The FBI is tasked with upholding federal law in the United States. Working with other law-enforcement agencies on both the local and federal level, the FBI employs a robust workforce with a wide range of skills.
The process of becoming an FBI agent is a rigorous one and requires dedication and a strong work ethic. According to FBIAgentEDU.org, “FBI Special Agents are trustworthy and honorable, and they possess a strict moral compass and a commitment to protecting the nation’s economy and infrastructure.”
Here is an overview of what it takes to become an FBI agent and what the job entails.
The Role of Education
Every FBI agent applicant must have at least a bachelor’s degree, although higher education can help your chances of getting hired. The degree you choose to pursue can be in a variety of subjects. According to Study.com, “The type of degree depends on which entry program an individual is interested in.” There are five different entry programs, including accounting and computer science.
Applicants interested in the “diversified entry program” can have a B.S. or B.A. in a range of subjects, as opposed to the other narrower entry programs. Having a master’s degree can help an applicant looking for a more specialized position in the FBI.
The FBI requires that applicants have at least three years of work experience related to their degree. According to Study.com, professional experience in fields like accounting, foreign language or engineering is preferred.
Internships are also beneficial, and a student can intern at the FBI to gain experience in the field.
The Application Process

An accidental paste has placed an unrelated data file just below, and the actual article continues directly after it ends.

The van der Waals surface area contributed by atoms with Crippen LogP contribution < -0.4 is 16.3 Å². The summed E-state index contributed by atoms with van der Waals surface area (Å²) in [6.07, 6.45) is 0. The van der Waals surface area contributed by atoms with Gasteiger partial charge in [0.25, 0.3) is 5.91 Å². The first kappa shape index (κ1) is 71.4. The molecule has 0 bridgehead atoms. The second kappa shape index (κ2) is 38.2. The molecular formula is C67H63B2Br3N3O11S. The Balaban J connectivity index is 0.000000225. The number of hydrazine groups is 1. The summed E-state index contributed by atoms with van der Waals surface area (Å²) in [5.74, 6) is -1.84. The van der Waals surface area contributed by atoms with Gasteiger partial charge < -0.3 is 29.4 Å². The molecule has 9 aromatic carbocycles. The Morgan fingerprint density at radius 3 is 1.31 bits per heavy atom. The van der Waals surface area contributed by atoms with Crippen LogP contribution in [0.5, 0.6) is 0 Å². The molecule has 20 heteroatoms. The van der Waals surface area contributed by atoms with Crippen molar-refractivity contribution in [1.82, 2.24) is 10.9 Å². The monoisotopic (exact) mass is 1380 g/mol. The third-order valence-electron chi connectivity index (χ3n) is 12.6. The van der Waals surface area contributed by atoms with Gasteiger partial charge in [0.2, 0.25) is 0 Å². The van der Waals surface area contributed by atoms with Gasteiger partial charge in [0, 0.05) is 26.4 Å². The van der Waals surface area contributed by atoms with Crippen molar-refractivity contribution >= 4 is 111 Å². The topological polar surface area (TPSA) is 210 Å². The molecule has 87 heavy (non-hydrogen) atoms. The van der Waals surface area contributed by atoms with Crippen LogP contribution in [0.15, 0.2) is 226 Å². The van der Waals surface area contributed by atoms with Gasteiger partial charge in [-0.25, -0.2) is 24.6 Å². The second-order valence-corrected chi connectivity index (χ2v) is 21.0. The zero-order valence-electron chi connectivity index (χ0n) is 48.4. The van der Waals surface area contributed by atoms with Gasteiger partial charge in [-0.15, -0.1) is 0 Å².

After meeting the educational and occupational prerequisites, candidates must apply online. According to FBIAgentEDU.org, if selected, candidates go through two phases of in-person testing. These tests include written portions and an interview.
Selected candidates then go through a background check, a physical fitness test and a medical examination. The background check is extensive, including interviews with employers and people close to the applicant. The physical fitness test involves situps, pushups and running.
The FBI Academy and Probationary Period
Once applicants have met all the educational and employment requirements and passed the background, fitness and medical tests, they undergo 20 weeks of training at the FBI Academy in Quantico, Virginia. According to Study.com, “FBI special agent training consists of classroom time and hands-on instruction … as well as online instruction.”
Applicants become FBI special agents once the training at the Academy is complete. They are then assigned a mentor for a two-year period to further their training.
According to PayScale, “An entry-level FBI agent with less than 5 years of experience can expect to earn an average total compensation of $65,383 [per year].” As in most careers, compensation trends upward with experience and specialization.
There may be many hurdles on the road to becoming an FBI agent that those with passion, drive and a strong work ethic can overcome. Though being an FBI agent can involve significant amounts of travel, physical risk and stress, it can be a highly satisfying career for those who want to help protect their community and country.